On line outdoor gear sales scams

The online gear sale scammers are getting fancy but there are still gaps in their process that enables the wary to suss them out. So I’m posting this to share tips on detecting fraudulent “sellers.”

I was just searching for an item that has been out of stock in my size everywhere recently, including from the manufacturer (Kavu, in this case). To my surprise, a site popped up claiming to be the US outlet for the UK outdoor sports dealer “Wildbounds”. Seemed very complete and had very good sale prices on hundreds of brand name gear and clothing items, like Kelty tents and Pendleton blankets. And they seemed to have every size in this “unobtainium” I had been searching for, on sale, no less. That was the first clue that something was not quite right.

So I corraled my enthusiasm about these "deals " and did some digging. While Wildbounds is a legit outdoor sports dealer in England, their site does NOT indicate a US outlet. The FIRST thing I do when a site feels sketchy is to see if they show an actual mailing or location address in the “contact us” tab. In this case the address they list does not exist – the street name or anything like it does not appear anywhere in Michigan, let alone in Charlotte (though there is a “Wild Bill’s” tobacco store there).

Then I clicked on their “about us” credo spiel and that also seemed really “off” since it was a ramble about how they choose fabrics and fashion styles and have been around for 35 years. So I hi-lited and copied the whole paragraph and pasted it into Google search. Sure enough, it came back as an old J. Crew marketing spiel and multiple search results listed the exact same boiler plate text as having been cloned and used by assorted scam sales sites to appear legit.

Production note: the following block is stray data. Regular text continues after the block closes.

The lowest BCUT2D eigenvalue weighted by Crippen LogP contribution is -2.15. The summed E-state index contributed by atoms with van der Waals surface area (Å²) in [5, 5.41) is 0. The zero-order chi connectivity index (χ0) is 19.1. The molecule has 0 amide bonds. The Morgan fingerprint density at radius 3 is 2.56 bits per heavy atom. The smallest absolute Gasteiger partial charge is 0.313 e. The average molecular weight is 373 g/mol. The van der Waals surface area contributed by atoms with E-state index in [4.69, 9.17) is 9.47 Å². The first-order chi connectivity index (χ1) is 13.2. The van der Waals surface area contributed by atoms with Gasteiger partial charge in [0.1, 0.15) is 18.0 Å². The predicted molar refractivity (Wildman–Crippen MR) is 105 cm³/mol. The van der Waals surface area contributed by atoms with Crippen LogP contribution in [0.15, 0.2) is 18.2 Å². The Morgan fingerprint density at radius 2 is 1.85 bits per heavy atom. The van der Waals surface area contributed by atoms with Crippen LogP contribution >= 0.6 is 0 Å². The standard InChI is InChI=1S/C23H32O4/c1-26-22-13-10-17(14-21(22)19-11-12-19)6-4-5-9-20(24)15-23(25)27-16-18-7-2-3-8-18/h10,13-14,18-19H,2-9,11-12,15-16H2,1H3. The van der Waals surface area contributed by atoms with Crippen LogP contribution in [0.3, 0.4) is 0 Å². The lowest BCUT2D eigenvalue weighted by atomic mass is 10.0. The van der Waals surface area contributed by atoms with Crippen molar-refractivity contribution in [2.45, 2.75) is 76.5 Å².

In addition, a Google search on the company name returned a number of complaints filed with one of the scam trackers by people who had been ripped off this year after placing an order with the “wildbounds-us”
site, being charged and never receiving anything or being able to contact the alleged shipper.

I did send an email to the real Wildbounds in the UK to alert them to the grifters.

Caveat emptor…


Crazy that their overall Trust Pilot score 2.5, when all I see are 1-star reviews. But apparently TP uses a convoluted scoring regime: https://support.trustpilot.com/hc/en-us/articles/201748946

I’m pretty sure that what TrustPilot has done is average the reviews on the two different website URLs that turn up as “Wildbounds”, both the legitimate one in the UK and the fraudulent one at the fake US address. If the real UK site has one 4-star and two 5-star reviews, those added to the four 1-star reviews for the fraud site would average 2.6 stars (18 divided by 7).

I’ve been looking for a tent that was discontinued 10 years ago. It came up as current stock with very low prices on several sites, but none of those companies could be verified as actually existing. Addresses turn out to be something sketchy like a PO box in a mall. No replies to email inquiries. The websites look legitimate, but I concluded that that has nothing to do with the legitimacy of the company or existence of products.

Too good to be true prices are, well, you know …

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